Minnesota is one of 12 states which have mandatory workplace drug testing laws. Although drug use may lead to the denial of workers comp benefits under certain circumstances, an employer must successfully follow the mandatory drug testing laws for there to be any possibility of a denied claim.

Results of Annual Report

An annual drug testing report suggests that drug use by workers has risen to the highest level in almost a decade. The 2015 Quest Diagnostics Drug Testing Index compiles test results from 9.5 million urine tests conducted in the U.S. workforce. Over the past decade, the positive test rate has fluctuated between 3.5 percent and 4.1 percent. In 2015, the 4.0-percent rate was higher than the 3.9-percent rate in 2014. The positive test rate was higher in safety-sensitive jobs and to testing in workplaces in general.

The annual report breaks down drug testing into several categories including post-accident urine drug testing. Post-accident positive test results occurred 6.9 percent of the time in 2015, up from 6.5 percent the previous year. The positive results point to significant increases in drug use in these areas:

  • Marijuana, up 26 percent
  • Amphetamines, up 44 percent
  • Heroin, up 147 percent

At the same time, the positive test rate for certain opioid prescription drugs declined. Also, long-term trends show a steady decline in overall drug use among American workers. In 1989, the first year the Quest report was published, the positive test rate was 12.7 percent, more than triple the latest rate reported for 2015.

Minnesota Workplace Drug Testing

In general, workplace drug testing is largely governed by state laws. Federal laws address employer drug testing only in safety-sensitive environments. Although there is mandatory workplace drug testing in Minnesota, it can occur only under specific circumstances. Also, state law does not allow an employer to terminate an employee who tests positive for the first time as long as that employee completes a rehab program successfully.

Different procedures exist for job applicants and existing employees. Employers are not required to conduct mandatory workplace drug testing, but if they do so it cannot be on an arbitrary basis. Such testing can occur only in accordance with a written policy which clearly addresses the consequences of one refusing to take the test or to testing positive. Employers are also required to post the policy.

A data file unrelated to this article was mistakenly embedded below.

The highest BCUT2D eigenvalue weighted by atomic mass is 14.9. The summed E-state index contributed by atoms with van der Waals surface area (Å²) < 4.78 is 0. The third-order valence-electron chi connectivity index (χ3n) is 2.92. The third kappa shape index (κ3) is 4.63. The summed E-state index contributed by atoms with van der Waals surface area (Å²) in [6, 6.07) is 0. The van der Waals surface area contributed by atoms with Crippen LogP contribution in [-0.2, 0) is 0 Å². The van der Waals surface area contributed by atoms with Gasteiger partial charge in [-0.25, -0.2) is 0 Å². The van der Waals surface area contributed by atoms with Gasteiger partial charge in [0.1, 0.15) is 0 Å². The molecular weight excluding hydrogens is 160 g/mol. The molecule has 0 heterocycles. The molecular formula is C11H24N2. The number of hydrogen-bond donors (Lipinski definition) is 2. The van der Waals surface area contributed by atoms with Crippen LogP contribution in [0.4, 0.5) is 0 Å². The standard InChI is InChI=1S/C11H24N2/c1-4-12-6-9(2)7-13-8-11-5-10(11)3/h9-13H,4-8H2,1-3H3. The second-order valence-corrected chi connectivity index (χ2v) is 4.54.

When the employer has a reasonable suspicion that an employee is under the influence of drugs, the company may require a test under certain circumstances, such as when the employee is involved in an accident. Random drug testing is usually not permitted, except in safety-sensitive occupations.

Workers Comp and Drug Tests

A positive drug test alone does not provide a basis for a denial of workers comp benefits in Minnesota. Usually, the employer has the burden of proof to establish that the injured worker was under the influence of drugs at the time the accident occurred and that it was the major cause of the injury.

Employee Rights Regarding Drug Testing

When a drug test is used to deny benefits or to terminate an employee, he or she has certain legal rights. Legal claims against an employer may arise due to problems with any of the following:

  • Testing procedures
  • Who did the testing
  • How the test results were used

Under certain circumstances, workers may have discrimination claims or make invasion of privacy claims. If an employer publicizes a false positive test result, a defamation suit is possible under certain circumstances.

If you or a family member is injured on the job, it is important to protect one’s rights under the state’s workers compensation and other applicable laws. Our firm offers an initial consultation free-of-charge. To learn more, please contact us.